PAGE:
I am in awe.
In advance of Dead Can Dance’s first brand new release in 16 years, “Anastasis“, and what promises to be a spectacular show at the Gibson Amphitheatre TONIGHT, I contacted Dead Can Dance’s publicist with a handful of questions in the vague hope that perhaps the KCRW Music Blog would be blessed with some word (any word) from anyone involved in this truly unique and legendary outfit.
I received my responses this afternoon with no name attached and contacted the publicist to find out who I should be attributing these responses to, to which I quickly got the response, “Lisa did them.”
My jaw dropped as I suddenly found myself dizzily thinking, “LISA?? GERRARD?!? Omigod! OMIGODDDD! I just had a brief interview with the voice from Papua New Guinea, Dreams Made Flesh, One Perfect Sunrise, ALL those Michael Mann movies…THE VOICE OF DEAD CAN DANCE!!!”
Probably for the best that I didn’t know who’d reply or I’d have lost all perspective. I am super grateful for her taking the invaluable time out of her schedule to respond so thoughtfully, and to Dead Can Dance for getting together again to create such a gorgeous record. (check out a track below)
Amnesia (Radio Edit) by Dead Can Dance
KCRW: Having created music as Dead Can Dance periodically for the last 30 years, what were the circumstances that prompted your most recent work and decision to tour?
DCD: Nostalgia, a love of handing an olive branch of friendship through for new works.
KCRW: Although Dead Can Dance is a considered a quintessential “goth” project, you’ve always been rooted in primitivism and world folk sounds. Why do you think the label “goth” was attached to your sound? What does that mean to you?
DCD: I think it was an assessment made by the media because of the word dead in our name, I don’t think anyone would describe our work as Gothic if they’ve heard it. Our work was born from the terrible despair and frustration of not being able to connect with anything in our immediate surroundings, the primitive influences in our work, I call original sources of connection and communication, that excited up to want to be involved in music.
KCRW: The emotional intensity of your work has a sweeping, large quality that gives it a real cinematic feel. Do you like the way your music has featured in film? Is there a particular instance that has really surprised or pleased you?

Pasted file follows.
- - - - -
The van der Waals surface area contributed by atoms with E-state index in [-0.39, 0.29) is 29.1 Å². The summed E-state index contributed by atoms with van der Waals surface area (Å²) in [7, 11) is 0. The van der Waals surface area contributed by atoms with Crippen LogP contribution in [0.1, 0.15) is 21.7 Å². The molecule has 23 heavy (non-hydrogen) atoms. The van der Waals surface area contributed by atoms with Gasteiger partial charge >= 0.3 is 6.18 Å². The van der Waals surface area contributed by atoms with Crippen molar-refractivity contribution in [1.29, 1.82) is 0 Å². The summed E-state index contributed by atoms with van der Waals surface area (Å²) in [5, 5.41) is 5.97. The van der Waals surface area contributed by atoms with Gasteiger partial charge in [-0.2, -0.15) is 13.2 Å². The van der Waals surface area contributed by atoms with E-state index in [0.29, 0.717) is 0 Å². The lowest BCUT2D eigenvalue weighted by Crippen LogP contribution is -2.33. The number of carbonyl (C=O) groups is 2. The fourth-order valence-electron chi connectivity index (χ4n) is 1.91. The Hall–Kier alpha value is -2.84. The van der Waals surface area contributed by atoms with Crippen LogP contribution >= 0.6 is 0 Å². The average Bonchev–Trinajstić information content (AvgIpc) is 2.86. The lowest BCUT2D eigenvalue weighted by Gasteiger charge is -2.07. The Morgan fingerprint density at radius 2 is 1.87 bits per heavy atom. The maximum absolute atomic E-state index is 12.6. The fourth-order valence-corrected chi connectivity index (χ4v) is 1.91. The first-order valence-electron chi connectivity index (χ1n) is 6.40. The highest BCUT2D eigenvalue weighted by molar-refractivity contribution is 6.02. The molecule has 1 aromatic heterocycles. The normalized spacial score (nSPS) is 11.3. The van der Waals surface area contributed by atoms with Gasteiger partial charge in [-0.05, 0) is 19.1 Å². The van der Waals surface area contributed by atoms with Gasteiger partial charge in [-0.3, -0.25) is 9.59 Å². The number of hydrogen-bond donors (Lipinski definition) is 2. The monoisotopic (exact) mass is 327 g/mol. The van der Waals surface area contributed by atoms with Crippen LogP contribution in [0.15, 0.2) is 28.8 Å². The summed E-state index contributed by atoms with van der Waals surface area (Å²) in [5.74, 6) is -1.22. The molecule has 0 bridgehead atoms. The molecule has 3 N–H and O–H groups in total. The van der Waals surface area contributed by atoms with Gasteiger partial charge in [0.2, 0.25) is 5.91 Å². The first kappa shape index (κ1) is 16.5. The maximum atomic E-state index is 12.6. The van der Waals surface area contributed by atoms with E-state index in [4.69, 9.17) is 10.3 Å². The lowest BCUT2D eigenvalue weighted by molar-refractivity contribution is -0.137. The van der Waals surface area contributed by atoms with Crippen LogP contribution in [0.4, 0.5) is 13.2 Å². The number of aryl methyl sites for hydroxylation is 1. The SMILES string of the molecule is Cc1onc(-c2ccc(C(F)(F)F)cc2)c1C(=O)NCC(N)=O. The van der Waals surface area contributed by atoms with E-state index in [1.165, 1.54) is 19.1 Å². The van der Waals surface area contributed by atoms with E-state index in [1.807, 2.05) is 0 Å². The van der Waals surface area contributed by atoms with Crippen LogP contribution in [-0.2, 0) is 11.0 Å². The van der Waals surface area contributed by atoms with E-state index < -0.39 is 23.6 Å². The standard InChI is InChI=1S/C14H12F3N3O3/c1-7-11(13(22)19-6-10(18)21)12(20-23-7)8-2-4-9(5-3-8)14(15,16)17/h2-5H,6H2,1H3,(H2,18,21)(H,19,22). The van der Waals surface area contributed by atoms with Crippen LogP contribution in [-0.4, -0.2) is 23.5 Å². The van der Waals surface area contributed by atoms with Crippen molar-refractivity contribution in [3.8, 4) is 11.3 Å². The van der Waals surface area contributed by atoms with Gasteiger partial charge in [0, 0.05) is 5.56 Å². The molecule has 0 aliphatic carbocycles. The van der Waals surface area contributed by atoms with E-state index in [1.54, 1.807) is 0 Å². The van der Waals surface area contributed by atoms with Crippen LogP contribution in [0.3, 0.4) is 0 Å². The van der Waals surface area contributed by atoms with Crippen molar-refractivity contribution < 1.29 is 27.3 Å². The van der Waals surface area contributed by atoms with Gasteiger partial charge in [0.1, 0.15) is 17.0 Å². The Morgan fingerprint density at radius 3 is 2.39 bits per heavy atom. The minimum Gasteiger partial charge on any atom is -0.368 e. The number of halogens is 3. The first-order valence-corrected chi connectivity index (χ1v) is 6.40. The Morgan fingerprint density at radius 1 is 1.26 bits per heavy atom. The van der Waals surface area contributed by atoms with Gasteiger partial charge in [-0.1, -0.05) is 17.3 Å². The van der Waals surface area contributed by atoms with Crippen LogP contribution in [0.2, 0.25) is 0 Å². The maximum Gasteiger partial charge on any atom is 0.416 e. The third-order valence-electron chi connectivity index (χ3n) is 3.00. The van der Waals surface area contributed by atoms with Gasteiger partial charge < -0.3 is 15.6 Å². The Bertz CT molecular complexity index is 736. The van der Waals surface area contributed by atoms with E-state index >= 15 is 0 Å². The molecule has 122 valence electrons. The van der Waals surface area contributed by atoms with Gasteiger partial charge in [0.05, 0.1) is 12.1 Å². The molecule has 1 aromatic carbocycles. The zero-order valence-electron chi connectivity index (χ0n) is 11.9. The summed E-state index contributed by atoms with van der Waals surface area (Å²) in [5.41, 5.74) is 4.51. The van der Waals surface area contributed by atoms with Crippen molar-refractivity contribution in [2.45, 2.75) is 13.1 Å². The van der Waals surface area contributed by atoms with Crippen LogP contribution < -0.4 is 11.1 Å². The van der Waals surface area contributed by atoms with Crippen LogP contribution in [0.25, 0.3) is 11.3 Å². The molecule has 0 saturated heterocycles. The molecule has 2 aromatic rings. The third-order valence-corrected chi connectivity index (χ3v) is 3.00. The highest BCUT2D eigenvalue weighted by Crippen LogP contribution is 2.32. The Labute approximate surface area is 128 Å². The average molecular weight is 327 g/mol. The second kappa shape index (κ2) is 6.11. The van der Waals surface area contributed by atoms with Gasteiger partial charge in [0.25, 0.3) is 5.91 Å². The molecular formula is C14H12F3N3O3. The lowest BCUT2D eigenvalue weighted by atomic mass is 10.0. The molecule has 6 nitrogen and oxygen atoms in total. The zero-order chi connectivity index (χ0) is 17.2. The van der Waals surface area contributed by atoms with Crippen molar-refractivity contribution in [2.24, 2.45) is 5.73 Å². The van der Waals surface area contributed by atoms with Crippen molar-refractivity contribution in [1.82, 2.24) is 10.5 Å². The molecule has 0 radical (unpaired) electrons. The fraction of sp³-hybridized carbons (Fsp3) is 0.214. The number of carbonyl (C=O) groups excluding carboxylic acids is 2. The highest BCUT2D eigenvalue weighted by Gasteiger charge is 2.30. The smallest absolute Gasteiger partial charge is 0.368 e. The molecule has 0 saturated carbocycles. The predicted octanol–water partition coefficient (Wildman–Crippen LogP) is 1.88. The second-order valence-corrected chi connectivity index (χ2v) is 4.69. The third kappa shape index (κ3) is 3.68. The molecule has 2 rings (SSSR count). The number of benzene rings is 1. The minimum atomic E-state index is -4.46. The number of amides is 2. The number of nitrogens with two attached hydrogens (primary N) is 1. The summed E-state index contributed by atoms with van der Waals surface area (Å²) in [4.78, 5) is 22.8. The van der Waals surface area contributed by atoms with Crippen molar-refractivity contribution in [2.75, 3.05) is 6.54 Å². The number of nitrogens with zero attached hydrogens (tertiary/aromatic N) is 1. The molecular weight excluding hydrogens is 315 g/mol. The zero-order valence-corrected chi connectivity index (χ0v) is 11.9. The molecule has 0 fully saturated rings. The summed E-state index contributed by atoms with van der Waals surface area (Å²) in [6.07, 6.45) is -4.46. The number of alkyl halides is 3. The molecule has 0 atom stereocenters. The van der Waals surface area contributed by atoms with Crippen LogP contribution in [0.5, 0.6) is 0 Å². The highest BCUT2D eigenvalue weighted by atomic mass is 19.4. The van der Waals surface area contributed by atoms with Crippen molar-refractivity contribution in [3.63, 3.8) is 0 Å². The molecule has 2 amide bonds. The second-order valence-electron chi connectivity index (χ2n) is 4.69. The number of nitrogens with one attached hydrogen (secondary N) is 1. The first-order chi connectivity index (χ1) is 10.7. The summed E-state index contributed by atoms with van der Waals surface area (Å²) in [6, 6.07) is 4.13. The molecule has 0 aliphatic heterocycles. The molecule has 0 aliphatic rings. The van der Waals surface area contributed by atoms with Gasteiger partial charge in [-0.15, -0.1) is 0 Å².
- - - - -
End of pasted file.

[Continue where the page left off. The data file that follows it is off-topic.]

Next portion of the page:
DCD: All connections that are decided by others regarding our work have a fascination for us, sometimes it helps us to see the work the way others do. When we make this work, we are very close to it but clearly it has a life of its own if anything is quintessential it is its innate ability to throw light on facets of story telling that give width and depth.
KCRW: You seemingly draw inspiration from a very visceral and spiritual place, and from such an array of sounds from all eras all over the world. are there any artists currently making music you listen to?
DCD: Of course, I listen to Sigur Ros, Daniel Johns, Daft Punk & Mark Pinkus
KCRW: Recently, you’ve been using your website and social networks as a means of interacting with your fans in a way that is really fantastic with all the free EPs and pre-order. Has this turn to use social media changed the groups identity? By which I mean, do you feel perhaps the air of mystery is dissipated at all?
DCD: Mystery is a quiz that is solved by knowing or finding out.
KCRW: Has collaborating (and touring) again rekindled an interest in creating more new Dead Can Dance work, or will this perhaps be a phase and the group will lay dormant for awhile and return again further down the road?
DCD: Let’s just think about the next concert & solve the puzzles that are placed before us. I think its really important to express at this point there’s a huge responsibility in communicating the well homed and much loved works that are very fresh and new, although we will be visiting earlier works also the things that matters to us most now is to make a connection with our dearly loved public.
KCRW: Lastly, what aspect of this new tour is most exciting to you?
DCD: Being able to connect in depth to our musicians, travel on the chariot of surrender so that we can again pour out the very essence of those things that have inspired us to share.